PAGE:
LA HABRA : Innovative Class Uses Newspapers
Not too long ago, Jaime Alvarez, a husky eighth-grader at Imperial Middle School, wasn’t interested in what newspapers have to offer.
But all that has changed, and Alvarez has found a new world on the pages of the daily paper.
“This is my first year reading the newspaper,” said Jaime, 15. “Now I like it. I didn’t think I would. School is fun too. I’m doing better than before.”
Jaime credits his change of heart to a special English class that teaches reading and language skills at a slower pace. It was in that class that he discovered newspapers and the special window on the world that they offer.
The Language Arts and Reading Resource Special Program is geared for students who are lagging academically. The class makes a habit of reading newspapers to keep up with current events and to find stories of interest. At the same time, students learn the “power of the pen,” said Stephanie Leon, special-education teacher.
As a result of writing letters to a Brea limousine company the students read about in a newspaper recently, they have been offered a free tour of the company offices.
Many of the students, all of them boys, were referred to the class because they were slower learners than other students, behind in school or were so caught up with problems at home that they could not concentrate on their schoolwork, Leon explained.
“Some live in single-parent homes and are at high risk of joining gangs or dropping out,” she said. “Others are just a little slow in learning and can’t keep up with mainstream classes.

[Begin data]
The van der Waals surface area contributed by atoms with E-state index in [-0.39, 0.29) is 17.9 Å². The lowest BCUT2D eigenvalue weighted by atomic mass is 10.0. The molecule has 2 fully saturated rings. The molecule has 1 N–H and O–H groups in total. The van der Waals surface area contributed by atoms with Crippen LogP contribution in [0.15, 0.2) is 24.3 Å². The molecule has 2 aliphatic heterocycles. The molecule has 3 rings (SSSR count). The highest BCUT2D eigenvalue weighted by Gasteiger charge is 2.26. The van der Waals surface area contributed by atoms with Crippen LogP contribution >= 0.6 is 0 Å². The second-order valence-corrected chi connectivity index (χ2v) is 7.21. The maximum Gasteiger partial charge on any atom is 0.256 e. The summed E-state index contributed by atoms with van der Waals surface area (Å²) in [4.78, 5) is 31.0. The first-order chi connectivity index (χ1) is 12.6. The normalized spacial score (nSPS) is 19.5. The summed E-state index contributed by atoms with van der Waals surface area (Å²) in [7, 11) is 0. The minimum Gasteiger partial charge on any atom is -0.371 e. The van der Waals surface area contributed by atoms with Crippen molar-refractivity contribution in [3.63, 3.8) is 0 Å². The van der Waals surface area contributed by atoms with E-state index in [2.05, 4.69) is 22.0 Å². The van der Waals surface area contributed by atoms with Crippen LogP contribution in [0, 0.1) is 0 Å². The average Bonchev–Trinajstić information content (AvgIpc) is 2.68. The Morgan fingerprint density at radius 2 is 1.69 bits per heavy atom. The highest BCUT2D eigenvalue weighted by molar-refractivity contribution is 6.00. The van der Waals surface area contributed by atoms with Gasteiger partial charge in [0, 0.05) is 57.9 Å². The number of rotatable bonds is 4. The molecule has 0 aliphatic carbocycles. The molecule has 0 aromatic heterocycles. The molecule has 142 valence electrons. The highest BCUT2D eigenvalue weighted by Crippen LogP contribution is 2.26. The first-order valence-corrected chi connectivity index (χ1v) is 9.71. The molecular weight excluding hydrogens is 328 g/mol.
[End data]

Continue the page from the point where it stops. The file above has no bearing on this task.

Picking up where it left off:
“Many of these kids don’t believe anything good could happen to them. However, we are getting results from the community. Here is a union between a business and a school.”
According to Principal Betty Bidwell, the eighth-grade students need special attention because of all the outside influences they are exposed to.
“At this age, they start thinking of dropping out,” Bidwell said. “They want to make money, and the minimum wage seems like a lot of money to them. We have a large number that are really poor, and some of them feel they need to drop out to help their family.”
For students such as Jaime, reading the newspaper is a first-time experience. His mother, Josefina Alvarez, said she tries to encourage her son to study because she knows he is behind in his reading skills.
“They tell me he is a good kid,” she said. “He missed school when he was in Mexico for about one year. He was getting F’s in his classes before. But he’s been catching up.”
One 14-year-old student, Adam Hernandez, said he is steadily improving because of the newspaper reading.
“This is the first time I had ever read the paper regularly, and I’ll probably keep reading it to see what’s happening in La Habra and in other cities,” he said.
Special-education teacher Leon said she rewards students with small prizes for improved writing and reading skills.
“They respond to immediate rewards,” she said. “If they get to go on a field trip, well, that’s wonderful. It gets them what they want. You have to show them what’s in it for them right now and what’s going to happen to them if they don’t improve.